During flowering and milking stage, crop under I1, was under more water condition which is inferred from lowest negative CATD value compare to I2. Similarly, Dalil and Ghassemi-Golezani (2012), recorded the largest difference in leaf and air temperature (CATD) under the lowest water supply in maize crop.The CATD value from the Figure 2 showed that except tillering there were always negative CATD value for V1. In terms of negative CATD value the varieties are arranged in the order V1>V2>V3, which indicate that V1 was in more comfortable condition compared to V2 and V3. In terms of negative CATD value of the DOTs are arranged in the order D1>D4>D2>D3.


    3.5.  Grain and straw yield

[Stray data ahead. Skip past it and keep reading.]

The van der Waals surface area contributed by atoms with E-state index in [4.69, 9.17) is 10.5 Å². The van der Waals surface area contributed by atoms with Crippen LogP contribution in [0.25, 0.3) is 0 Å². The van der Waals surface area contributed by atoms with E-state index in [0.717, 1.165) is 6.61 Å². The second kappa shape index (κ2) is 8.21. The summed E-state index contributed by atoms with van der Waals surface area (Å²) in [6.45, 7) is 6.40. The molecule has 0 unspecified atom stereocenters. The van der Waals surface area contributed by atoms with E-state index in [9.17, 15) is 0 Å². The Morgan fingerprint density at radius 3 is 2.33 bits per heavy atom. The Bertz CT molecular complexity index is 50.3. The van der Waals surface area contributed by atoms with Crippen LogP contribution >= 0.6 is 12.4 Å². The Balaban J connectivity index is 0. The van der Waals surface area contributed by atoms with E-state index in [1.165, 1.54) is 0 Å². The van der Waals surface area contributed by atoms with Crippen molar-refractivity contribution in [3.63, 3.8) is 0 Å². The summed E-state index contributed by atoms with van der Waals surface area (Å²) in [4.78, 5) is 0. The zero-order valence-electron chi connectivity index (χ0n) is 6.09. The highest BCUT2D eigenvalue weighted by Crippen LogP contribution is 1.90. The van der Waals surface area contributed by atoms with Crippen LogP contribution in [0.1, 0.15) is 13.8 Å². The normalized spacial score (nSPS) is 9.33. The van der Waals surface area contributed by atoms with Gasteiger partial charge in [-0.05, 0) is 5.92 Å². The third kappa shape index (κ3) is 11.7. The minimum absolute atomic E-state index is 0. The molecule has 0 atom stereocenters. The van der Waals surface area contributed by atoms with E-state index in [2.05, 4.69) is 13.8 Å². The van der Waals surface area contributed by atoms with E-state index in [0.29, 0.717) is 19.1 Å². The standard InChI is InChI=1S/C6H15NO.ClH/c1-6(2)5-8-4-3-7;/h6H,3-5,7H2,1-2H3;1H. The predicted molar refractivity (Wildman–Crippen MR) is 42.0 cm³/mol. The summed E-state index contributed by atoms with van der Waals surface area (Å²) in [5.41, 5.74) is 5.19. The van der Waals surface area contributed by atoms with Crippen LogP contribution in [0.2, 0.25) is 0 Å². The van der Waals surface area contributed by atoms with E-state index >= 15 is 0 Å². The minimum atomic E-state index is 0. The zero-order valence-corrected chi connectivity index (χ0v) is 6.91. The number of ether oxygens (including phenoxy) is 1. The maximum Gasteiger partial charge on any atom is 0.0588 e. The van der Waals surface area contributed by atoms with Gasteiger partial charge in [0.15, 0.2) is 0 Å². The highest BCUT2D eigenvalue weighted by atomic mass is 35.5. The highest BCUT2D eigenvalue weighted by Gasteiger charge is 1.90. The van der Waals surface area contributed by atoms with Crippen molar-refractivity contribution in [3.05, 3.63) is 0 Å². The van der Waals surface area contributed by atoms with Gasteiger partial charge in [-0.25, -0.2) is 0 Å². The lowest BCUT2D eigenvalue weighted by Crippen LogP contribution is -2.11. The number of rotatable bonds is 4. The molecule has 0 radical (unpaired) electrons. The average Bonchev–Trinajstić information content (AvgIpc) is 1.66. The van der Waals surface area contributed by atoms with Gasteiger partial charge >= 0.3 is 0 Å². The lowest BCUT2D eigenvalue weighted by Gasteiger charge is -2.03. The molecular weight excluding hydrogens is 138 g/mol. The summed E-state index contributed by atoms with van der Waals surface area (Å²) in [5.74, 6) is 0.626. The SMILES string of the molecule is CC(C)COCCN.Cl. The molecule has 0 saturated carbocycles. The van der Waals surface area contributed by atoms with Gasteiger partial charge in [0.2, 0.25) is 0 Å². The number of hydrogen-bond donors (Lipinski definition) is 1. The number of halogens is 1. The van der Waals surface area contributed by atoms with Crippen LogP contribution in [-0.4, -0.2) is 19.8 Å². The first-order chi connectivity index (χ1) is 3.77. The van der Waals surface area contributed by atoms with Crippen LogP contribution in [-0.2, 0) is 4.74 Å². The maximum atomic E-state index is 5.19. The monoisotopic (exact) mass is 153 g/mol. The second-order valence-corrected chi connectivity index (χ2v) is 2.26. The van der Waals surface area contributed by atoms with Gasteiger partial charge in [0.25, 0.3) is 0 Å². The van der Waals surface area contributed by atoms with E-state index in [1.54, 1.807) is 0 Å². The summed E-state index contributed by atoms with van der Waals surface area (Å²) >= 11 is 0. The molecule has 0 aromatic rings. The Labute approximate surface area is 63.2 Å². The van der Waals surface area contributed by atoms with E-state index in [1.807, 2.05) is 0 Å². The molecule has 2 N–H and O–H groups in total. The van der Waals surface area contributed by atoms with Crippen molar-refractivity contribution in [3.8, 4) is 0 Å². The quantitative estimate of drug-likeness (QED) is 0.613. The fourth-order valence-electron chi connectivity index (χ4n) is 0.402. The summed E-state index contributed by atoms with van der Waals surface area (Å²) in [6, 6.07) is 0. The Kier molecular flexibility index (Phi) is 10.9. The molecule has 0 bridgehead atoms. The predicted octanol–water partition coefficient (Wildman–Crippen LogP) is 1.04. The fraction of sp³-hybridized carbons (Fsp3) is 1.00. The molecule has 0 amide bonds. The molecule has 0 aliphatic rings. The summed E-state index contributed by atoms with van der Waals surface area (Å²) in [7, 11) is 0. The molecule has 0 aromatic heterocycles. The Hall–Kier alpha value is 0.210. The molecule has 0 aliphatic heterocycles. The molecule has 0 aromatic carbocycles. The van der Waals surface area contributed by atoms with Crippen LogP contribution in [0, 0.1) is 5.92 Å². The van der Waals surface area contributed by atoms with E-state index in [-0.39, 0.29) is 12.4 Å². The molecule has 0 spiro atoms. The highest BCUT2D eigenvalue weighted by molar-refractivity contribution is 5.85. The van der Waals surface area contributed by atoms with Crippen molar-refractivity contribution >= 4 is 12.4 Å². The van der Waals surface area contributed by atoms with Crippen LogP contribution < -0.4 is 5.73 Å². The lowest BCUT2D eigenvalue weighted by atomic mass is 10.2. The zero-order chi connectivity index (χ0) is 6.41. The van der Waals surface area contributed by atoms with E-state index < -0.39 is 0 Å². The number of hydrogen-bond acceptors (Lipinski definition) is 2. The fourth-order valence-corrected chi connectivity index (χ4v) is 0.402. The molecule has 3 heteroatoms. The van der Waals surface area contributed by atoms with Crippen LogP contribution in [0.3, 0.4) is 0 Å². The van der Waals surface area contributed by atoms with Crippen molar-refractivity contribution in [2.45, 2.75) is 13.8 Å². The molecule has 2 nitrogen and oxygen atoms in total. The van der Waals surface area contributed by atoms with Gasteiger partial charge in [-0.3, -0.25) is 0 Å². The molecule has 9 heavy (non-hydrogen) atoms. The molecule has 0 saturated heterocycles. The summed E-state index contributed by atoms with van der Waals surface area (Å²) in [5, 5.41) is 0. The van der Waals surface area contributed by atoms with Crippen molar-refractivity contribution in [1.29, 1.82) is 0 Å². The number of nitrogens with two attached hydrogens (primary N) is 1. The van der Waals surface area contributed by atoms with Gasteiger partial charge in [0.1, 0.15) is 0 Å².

Irrespective of irrigation regimes and variety, the highest grain yield (4365 kg ha-1) was obtained when the crop was transplanted on middle of June (D1). A significant reduction in yield by 644 and 1322 kg ha-1 were recorded when transplanting was delayed by 15 days (D2) and 30 days (D3) respectively (Table 2). The lowest (3023 kg ha-1) grain yield was recorded when the crop was transplanted during end of July (D4). Temperatures above 35 oC cause different types of heat injury to rice crop, depending on the cultivar and growth stage. Anthesis is the most sensitive stage of rice to high temperatures (Yoshida, 1981) and the heat-sensitive processes of anthesis are anther dehiscence, pollination, pollen germination, and to a lesser extent pollen tube growth (Ekanayakeet al., 1989). Temperatures above 35 oC at anthesis can result in up to 40–60% sterility (Krishnan et al., 2011). In our experimentation, the maximum temperature under D3 and D4 was higher level up (>37 oC) to flowering stage and it was at lower level under D2 and D1. Crop grown under D4 and D3 produce more number of chaffy grain compare to D1 and D2 treatment. Higher air temperature during panicle imitation, flowering stage and grain filling may be the probable causes for having such result. Zhang et al. (2007) have same observation in rice.